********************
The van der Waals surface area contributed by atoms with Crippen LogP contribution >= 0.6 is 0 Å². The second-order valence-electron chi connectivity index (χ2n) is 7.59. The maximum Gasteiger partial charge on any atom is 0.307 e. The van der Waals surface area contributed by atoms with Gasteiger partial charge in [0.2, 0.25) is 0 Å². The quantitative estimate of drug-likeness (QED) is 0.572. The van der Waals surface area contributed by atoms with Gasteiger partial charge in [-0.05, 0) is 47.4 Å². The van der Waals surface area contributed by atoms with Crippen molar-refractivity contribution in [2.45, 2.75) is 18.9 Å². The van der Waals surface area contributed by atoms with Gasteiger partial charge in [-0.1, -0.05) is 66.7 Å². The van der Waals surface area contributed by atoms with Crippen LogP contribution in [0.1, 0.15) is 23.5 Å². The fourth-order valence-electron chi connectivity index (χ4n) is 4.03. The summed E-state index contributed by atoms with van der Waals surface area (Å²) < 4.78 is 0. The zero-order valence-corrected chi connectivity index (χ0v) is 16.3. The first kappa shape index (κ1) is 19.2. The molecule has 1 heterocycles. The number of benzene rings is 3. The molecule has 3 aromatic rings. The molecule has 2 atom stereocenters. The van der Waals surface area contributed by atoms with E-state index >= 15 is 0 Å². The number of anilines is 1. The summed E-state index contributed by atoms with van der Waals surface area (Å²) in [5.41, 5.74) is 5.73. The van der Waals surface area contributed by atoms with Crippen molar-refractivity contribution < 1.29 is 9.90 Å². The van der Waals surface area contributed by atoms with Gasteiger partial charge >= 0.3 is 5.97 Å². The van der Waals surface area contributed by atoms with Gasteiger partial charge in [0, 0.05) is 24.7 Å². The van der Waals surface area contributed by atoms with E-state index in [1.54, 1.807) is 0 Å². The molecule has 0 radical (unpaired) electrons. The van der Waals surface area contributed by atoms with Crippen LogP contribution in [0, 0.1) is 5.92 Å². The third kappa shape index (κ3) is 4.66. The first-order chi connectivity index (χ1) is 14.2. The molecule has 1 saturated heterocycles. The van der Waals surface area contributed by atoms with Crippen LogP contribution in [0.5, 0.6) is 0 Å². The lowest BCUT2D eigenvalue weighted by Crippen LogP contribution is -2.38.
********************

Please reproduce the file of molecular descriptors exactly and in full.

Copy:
The van der Waals surface area contributed by atoms with Crippen LogP contribution >= 0.6 is 0 Å². The second-order valence-electron chi connectivity index (χ2n) is 7.59. The maximum Gasteiger partial charge on any atom is 0.307 e. The van der Waals surface area contributed by atoms with Gasteiger partial charge in [0.2, 0.25) is 0 Å². The quantitative estimate of drug-likeness (QED) is 0.572. The van der Waals surface area contributed by atoms with Gasteiger partial charge in [-0.05, 0) is 47.4 Å². The van der Waals surface area contributed by atoms with Crippen molar-refractivity contribution in [2.45, 2.75) is 18.9 Å². The van der Waals surface area contributed by atoms with Gasteiger partial charge in [-0.1, -0.05) is 66.7 Å². The van der Waals surface area contributed by atoms with Crippen LogP contribution in [0.1, 0.15) is 23.5 Å². The fourth-order valence-electron chi connectivity index (χ4n) is 4.03. The summed E-state index contributed by atoms with van der Waals surface area (Å²) < 4.78 is 0. The zero-order valence-corrected chi connectivity index (χ0v) is 16.3. The first kappa shape index (κ1) is 19.2. The molecule has 1 heterocycles. The number of benzene rings is 3. The molecule has 3 aromatic rings. The molecule has 2 atom stereocenters. The van der Waals surface area contributed by atoms with E-state index >= 15 is 0 Å². The number of anilines is 1. The summed E-state index contributed by atoms with van der Waals surface area (Å²) in [5.41, 5.74) is 5.73. The van der Waals surface area contributed by atoms with Crippen molar-refractivity contribution < 1.29 is 9.90 Å². The van der Waals surface area contributed by atoms with Gasteiger partial charge >= 0.3 is 5.97 Å². The van der Waals surface area contributed by atoms with Gasteiger partial charge in [0, 0.05) is 24.7 Å². The van der Waals surface area contributed by atoms with E-state index in [1.54, 1.807) is 0 Å². The molecule has 0 radical (unpaired) electrons. The van der Waals surface area contributed by atoms with Crippen LogP contribution in [0, 0.1) is 5.92 Å². The third kappa shape index (κ3) is 4.66. The first-order chi connectivity index (χ1) is 14.2. The molecule has 1 saturated heterocycles. The van der Waals surface area contributed by atoms with Crippen LogP contribution in [0.5, 0.6) is 0 Å². The lowest BCUT2D eigenvalue weighted by Crippen LogP contribution is -2.38.